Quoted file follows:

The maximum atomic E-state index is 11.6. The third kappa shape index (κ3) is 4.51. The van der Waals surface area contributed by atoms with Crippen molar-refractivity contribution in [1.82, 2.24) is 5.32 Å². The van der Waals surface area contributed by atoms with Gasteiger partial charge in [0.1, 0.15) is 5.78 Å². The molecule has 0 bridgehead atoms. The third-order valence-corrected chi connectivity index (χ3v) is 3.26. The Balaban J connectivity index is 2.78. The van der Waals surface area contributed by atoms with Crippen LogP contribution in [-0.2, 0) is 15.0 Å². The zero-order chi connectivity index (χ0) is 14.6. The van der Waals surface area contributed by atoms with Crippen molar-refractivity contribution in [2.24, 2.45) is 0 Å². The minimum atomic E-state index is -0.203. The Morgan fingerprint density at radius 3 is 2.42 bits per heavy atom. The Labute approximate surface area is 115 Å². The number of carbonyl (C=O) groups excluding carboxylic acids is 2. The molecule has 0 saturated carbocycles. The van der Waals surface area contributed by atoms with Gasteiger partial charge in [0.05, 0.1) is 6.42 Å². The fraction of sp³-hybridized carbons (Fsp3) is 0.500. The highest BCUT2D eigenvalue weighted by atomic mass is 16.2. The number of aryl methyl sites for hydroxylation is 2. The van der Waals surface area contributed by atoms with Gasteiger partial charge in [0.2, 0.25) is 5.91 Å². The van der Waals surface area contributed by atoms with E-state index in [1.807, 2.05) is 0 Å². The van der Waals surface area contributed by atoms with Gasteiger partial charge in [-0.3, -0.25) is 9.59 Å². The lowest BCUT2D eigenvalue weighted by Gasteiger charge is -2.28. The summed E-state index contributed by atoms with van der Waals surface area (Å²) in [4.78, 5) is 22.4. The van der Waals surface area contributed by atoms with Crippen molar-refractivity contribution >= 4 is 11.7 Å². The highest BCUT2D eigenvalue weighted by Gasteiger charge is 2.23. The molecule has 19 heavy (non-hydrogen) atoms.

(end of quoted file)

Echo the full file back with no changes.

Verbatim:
The maximum atomic E-state index is 11.6. The third kappa shape index (κ3) is 4.51. The van der Waals surface area contributed by atoms with Crippen molar-refractivity contribution in [1.82, 2.24) is 5.32 Å². The van der Waals surface area contributed by atoms with Gasteiger partial charge in [0.1, 0.15) is 5.78 Å². The molecule has 0 bridgehead atoms. The third-order valence-corrected chi connectivity index (χ3v) is 3.26. The Balaban J connectivity index is 2.78. The van der Waals surface area contributed by atoms with Crippen LogP contribution in [-0.2, 0) is 15.0 Å². The zero-order chi connectivity index (χ0) is 14.6. The van der Waals surface area contributed by atoms with Crippen molar-refractivity contribution in [2.24, 2.45) is 0 Å². The minimum atomic E-state index is -0.203. The Morgan fingerprint density at radius 3 is 2.42 bits per heavy atom. The Labute approximate surface area is 115 Å². The number of carbonyl (C=O) groups excluding carboxylic acids is 2. The molecule has 0 saturated carbocycles. The van der Waals surface area contributed by atoms with Gasteiger partial charge in [0.05, 0.1) is 6.42 Å². The fraction of sp³-hybridized carbons (Fsp3) is 0.500. The highest BCUT2D eigenvalue weighted by atomic mass is 16.2. The number of aryl methyl sites for hydroxylation is 2. The van der Waals surface area contributed by atoms with Gasteiger partial charge in [0.2, 0.25) is 5.91 Å². The van der Waals surface area contributed by atoms with E-state index in [1.807, 2.05) is 0 Å². The van der Waals surface area contributed by atoms with Gasteiger partial charge in [-0.3, -0.25) is 9.59 Å². The lowest BCUT2D eigenvalue weighted by Gasteiger charge is -2.28. The summed E-state index contributed by atoms with van der Waals surface area (Å²) in [4.78, 5) is 22.4. The van der Waals surface area contributed by atoms with Crippen molar-refractivity contribution >= 4 is 11.7 Å². The highest BCUT2D eigenvalue weighted by Gasteiger charge is 2.23. The molecule has 19 heavy (non-hydrogen) atoms.